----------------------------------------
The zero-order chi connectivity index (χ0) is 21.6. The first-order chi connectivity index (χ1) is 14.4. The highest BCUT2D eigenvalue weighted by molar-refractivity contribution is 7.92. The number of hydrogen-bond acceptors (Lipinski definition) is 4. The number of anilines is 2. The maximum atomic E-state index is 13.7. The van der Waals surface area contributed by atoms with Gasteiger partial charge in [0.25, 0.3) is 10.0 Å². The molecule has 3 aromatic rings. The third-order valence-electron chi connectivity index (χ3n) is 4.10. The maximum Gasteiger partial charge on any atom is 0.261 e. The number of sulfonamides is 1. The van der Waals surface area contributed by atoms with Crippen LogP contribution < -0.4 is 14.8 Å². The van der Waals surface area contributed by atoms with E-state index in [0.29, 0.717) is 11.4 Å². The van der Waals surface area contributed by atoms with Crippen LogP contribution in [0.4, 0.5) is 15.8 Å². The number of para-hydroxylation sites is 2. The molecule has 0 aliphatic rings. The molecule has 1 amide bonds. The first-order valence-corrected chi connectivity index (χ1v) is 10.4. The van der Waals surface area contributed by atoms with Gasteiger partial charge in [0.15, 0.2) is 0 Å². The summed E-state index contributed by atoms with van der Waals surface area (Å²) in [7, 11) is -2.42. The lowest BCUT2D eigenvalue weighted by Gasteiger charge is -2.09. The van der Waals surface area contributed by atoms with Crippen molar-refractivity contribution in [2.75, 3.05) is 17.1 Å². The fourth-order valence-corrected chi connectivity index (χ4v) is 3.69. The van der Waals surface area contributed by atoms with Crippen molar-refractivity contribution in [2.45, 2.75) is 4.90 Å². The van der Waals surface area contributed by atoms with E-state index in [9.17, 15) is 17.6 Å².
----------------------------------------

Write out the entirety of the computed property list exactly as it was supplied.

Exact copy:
The zero-order chi connectivity index (χ0) is 21.6. The first-order chi connectivity index (χ1) is 14.4. The highest BCUT2D eigenvalue weighted by molar-refractivity contribution is 7.92. The number of hydrogen-bond acceptors (Lipinski definition) is 4. The number of anilines is 2. The maximum atomic E-state index is 13.7. The van der Waals surface area contributed by atoms with Gasteiger partial charge in [0.25, 0.3) is 10.0 Å². The molecule has 3 aromatic rings. The third-order valence-electron chi connectivity index (χ3n) is 4.10. The maximum Gasteiger partial charge on any atom is 0.261 e. The number of sulfonamides is 1. The van der Waals surface area contributed by atoms with Crippen LogP contribution < -0.4 is 14.8 Å². The van der Waals surface area contributed by atoms with E-state index in [0.29, 0.717) is 11.4 Å². The van der Waals surface area contributed by atoms with Crippen LogP contribution in [0.4, 0.5) is 15.8 Å². The number of para-hydroxylation sites is 2. The molecule has 0 aliphatic rings. The molecule has 1 amide bonds. The first-order valence-corrected chi connectivity index (χ1v) is 10.4. The van der Waals surface area contributed by atoms with Gasteiger partial charge in [0.15, 0.2) is 0 Å². The summed E-state index contributed by atoms with van der Waals surface area (Å²) in [7, 11) is -2.42. The lowest BCUT2D eigenvalue weighted by Gasteiger charge is -2.09. The van der Waals surface area contributed by atoms with Crippen molar-refractivity contribution in [2.75, 3.05) is 17.1 Å². The fourth-order valence-corrected chi connectivity index (χ4v) is 3.69. The van der Waals surface area contributed by atoms with Crippen molar-refractivity contribution in [2.45, 2.75) is 4.90 Å². The van der Waals surface area contributed by atoms with E-state index in [9.17, 15) is 17.6 Å².